A spark plug is a vital part of the engine's ignition system and is responsible for starting the combustion process. As a part of an engine tune up, spark plugs should be changed according to the manufacturer's instruction, which is generally between 40,000 and 70,000 miles. This is greatly due to the material a spark plug is made of such as titanium. Fortunately, spark plugs are easily changed and can be done with everyday tools.
When spark plugs are neglected the electrode can wear out causing a cylinder misfire, bad engine performance and poor gas mileage. Once removed, if one of the spark plugs electrodes is dark gray in color and the remaining plugs are light tan, that particular cylinder is having a problem such as low compression or a leaking fuel injector. A spark plug is constructed of a metal housing and a porcelain insulator which is very brittle and if broken or cracked will cause a misfire, so use care when handling.
Start the engine and allow it to warm up for about two minutes, if the engine is hot allow it to cool down before starting the job. Use compressed air to remove any dirt and debris from the spark plug well before work begins. If your car has spark plug wires use small pieces of tape with numbers on them to help identify the plug wire location, or use a cell phone picture for reference. Only install manufacturer's recommended spark plugs, incorrect plugs can cause engine performance problems or internal engine damage.
In the example below the engine is designed with a plastic cover for aesthetics,
this may pull straight off with clips or small screws or bolts which will facilitate
the removal. Here you can see the ignition coils exposed, in this example we are showing three
cylinders of a Toyota V6 engine designed with a COS system (coil over spark plug)
which uses no spark plug wires.
Although you may be able to remove the coils without disconnecting the wiring,
it makes for a cleaner job if you unclick the wiring connector safety and remove
the wiring connectors from each coil. Remove the coil mounting bolts which is usually
a 10mm as in this case, then remove the ignition coils and inspect for corrosion
or signs of arcing, replace as needed.
The spark plugs are now exposed and ready for replacement. Use a spark plug socket
which is lined with a rubber cushion to safely support the spark plug insulator,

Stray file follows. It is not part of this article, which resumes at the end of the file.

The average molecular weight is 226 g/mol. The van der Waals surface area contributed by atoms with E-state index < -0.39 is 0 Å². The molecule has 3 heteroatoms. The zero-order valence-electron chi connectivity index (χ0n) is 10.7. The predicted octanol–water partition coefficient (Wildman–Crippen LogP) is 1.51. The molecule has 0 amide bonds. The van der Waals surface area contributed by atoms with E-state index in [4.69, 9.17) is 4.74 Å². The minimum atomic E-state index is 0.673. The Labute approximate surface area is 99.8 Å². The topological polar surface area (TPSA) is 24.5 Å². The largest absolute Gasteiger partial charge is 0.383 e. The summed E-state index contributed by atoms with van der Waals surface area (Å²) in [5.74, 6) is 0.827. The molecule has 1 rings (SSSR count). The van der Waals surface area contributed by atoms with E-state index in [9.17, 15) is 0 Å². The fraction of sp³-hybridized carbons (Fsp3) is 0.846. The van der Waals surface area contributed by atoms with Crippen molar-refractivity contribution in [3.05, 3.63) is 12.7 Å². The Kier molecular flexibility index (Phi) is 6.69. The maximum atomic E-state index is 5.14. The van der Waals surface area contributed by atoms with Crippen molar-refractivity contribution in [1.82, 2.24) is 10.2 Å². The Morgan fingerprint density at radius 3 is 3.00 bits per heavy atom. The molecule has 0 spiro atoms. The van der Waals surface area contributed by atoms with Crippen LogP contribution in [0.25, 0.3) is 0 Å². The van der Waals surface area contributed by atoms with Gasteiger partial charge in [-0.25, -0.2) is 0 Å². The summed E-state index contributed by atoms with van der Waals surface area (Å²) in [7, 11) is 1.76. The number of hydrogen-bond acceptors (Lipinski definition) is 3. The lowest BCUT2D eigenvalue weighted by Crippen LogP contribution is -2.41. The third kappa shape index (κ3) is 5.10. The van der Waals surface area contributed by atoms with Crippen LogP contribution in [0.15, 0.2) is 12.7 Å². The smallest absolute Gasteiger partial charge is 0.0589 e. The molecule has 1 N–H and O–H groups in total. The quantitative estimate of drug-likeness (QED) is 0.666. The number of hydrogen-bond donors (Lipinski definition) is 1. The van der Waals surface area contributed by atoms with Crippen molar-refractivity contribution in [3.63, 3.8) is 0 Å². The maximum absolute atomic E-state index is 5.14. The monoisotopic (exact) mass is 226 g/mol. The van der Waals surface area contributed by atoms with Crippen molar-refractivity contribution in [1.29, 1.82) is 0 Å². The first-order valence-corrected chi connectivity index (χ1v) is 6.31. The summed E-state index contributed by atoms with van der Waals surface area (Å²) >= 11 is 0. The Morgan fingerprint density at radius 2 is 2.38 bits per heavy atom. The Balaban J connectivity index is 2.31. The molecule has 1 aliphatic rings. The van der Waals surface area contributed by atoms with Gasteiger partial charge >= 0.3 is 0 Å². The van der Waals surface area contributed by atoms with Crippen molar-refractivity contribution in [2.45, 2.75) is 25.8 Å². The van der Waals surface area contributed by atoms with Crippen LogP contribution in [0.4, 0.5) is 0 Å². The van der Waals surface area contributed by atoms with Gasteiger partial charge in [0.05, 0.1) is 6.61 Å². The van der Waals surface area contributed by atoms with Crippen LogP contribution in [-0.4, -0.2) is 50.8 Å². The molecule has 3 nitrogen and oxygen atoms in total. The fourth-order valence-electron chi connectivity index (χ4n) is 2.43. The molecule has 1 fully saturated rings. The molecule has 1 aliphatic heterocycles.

a ratchet and extension is used to reach down inside the spark plug well.
Insert the socket and extension down into the spark plug well. Ensure the socket
is completely on the spark plug before removal to avoid stripping the plug hex.
Grip the socket wrench firmly and turn the spark plug counterclockwise to remove
it from the cylinder head.
The old spark plug will be held in the socket via the rubber insulator, inspect
the plug for damage and wear. Be careful not to drop anything into the spark plug
Please watch this video of the job being done, then continue down the guide to glean additional helpful information.
Compare the new spark plugs to the old ones to ensure the correct plug is being
In most cases spark plugs do not need to be re-gaped as they are manufactured to the correct measurement for each application, but this gap should be rechecked and corrected in case it was altered during shipping, the video below will show you how. The gap is important because it determines the amount of resistance used to "time" the ignition system. An incorrect gap can cause low power and poor mileage.
Before installing the new spark plugs, apply a thin layer of lubricant (anti-seize)
to avoid thread galling (stripping). Insert the spark plug into the socket while
ensuring a snug fit, the spark plug shouldn't fall out of the socket on its own.
Gently lower the spark plug down into the plug well (do not drop), continue installing
the spark plug while threading it in by hand.
Attach a ratchet to the extension and tighten the plug until snug, then use a
torque wrench to tighten the plug to the correct specification, in this case it
was 19 foot pounds but it will vary, so obtain the correct manufacturers specifications
or ask one of our experts to help (free), do not over
tighten the spark plug.
Reinstall the coil into the plug well, making sure the end of the coil is over
the spark plug. After installing the ignition coil, reinsert the mounting bolts
and tighten to spec, which in this case was 7 foot pounds. Reinstall the coil electrical
connector and repeat this process throughout the remaining engine cylinders and
reinstall the engine cover back into place. Start the engine and observe its performance,
if obvious problems exist, retrace the previous steps to discover a damaged spark
plug, ignition coil, or plug wire not installed correctly.
Our certified technicians are ready to answer spark plug questions for free. We hope you saved money and learned from this guide. We are creating a full set of car repair guides. Please subscribe to our 2CarPros YouTube channel and check back often for new videos which are uploaded regularly.